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Old 27-01-2011, 10:40   #85
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True enough. Still tacking for the stern instead of the bow of the power boat would have made for a much less eventful day.
Indeed.
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Old 27-01-2011, 11:07   #86
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Originally Posted by capn_billl View Post
I think that the other skipper was behaving based on the widespread misconception that if you are under sail, you have some kind of absolute "right of way", and that you can sail however you like and in whatever direction without any regard to traffic around you, and everyone who is moving under power just has to figure out some way to avoid you. This of course is very, very wrong, and dangerous.

I think dockhead nailed it. The whole point of this discussion is that nothing in COLREGS support intentionally creating a close quarters situation, and good seamanship dictates avoiding putting your vessel in danger of a collision.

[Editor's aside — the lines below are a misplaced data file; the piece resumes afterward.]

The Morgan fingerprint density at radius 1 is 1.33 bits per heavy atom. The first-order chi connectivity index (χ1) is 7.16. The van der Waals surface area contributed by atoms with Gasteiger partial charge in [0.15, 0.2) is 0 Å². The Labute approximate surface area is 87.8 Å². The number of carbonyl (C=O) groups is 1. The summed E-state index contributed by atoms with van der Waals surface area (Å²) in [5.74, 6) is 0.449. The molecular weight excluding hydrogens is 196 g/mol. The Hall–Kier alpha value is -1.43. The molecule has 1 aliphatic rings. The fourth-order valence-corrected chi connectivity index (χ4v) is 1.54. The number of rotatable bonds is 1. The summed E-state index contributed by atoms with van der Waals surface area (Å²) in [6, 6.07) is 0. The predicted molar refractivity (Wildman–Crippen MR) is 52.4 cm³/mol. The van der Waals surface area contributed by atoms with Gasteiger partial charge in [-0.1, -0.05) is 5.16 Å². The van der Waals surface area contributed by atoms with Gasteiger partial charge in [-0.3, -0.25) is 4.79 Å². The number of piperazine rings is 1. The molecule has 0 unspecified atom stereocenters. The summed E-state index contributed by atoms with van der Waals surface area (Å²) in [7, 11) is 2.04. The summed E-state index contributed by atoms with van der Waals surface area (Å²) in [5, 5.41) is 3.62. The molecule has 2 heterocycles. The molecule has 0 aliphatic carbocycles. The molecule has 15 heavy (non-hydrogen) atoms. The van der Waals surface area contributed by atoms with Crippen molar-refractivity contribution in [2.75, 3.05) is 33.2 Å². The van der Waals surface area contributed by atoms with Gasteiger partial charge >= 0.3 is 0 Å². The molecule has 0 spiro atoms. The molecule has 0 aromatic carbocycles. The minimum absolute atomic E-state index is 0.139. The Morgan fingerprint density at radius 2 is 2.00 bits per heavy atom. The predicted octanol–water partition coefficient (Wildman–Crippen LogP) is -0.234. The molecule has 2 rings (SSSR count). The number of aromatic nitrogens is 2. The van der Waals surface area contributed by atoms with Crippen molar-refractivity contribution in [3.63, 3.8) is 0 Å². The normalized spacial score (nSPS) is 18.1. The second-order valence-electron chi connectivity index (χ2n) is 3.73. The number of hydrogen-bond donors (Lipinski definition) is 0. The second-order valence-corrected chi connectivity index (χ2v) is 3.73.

But the sailboat was doing what sailboats BY NECESSITY must.Tacking to windward to go down channel.That's why they have "right of way".(but NOT for all situations.It's not near as blythe .)

They are constrained by their propulsion system if you like-it is similar to being constrained by draft,or a vessel being towed or being a fishing vessel.Were this a fishing vessel,a tug-and tow,a dredge...who would deny that a motorvessel must"figure out some way to avoid it"?Further,it must do so plainly and ahead of time.If it doesn't,the sailboat(who are very used to seeing all manner of traffic PASS THEM while a motorboat tends to be in a stream )Knows that a close situation has developed THEN.A sailor's "spidy sense" is twigged by a developing situation.In fact it was noted way back in the thread that they knew it too.

As was noted earler,if a sailboat has to avoid encountering traffic,it would basically be luffing and aground on the breakwater of the dock..It's the nature of the beast.A tacking sailboat does cross backnforth across motorboats and they hate it,I know...."Why can't they just go straight like us?-Most inconsiderate of them"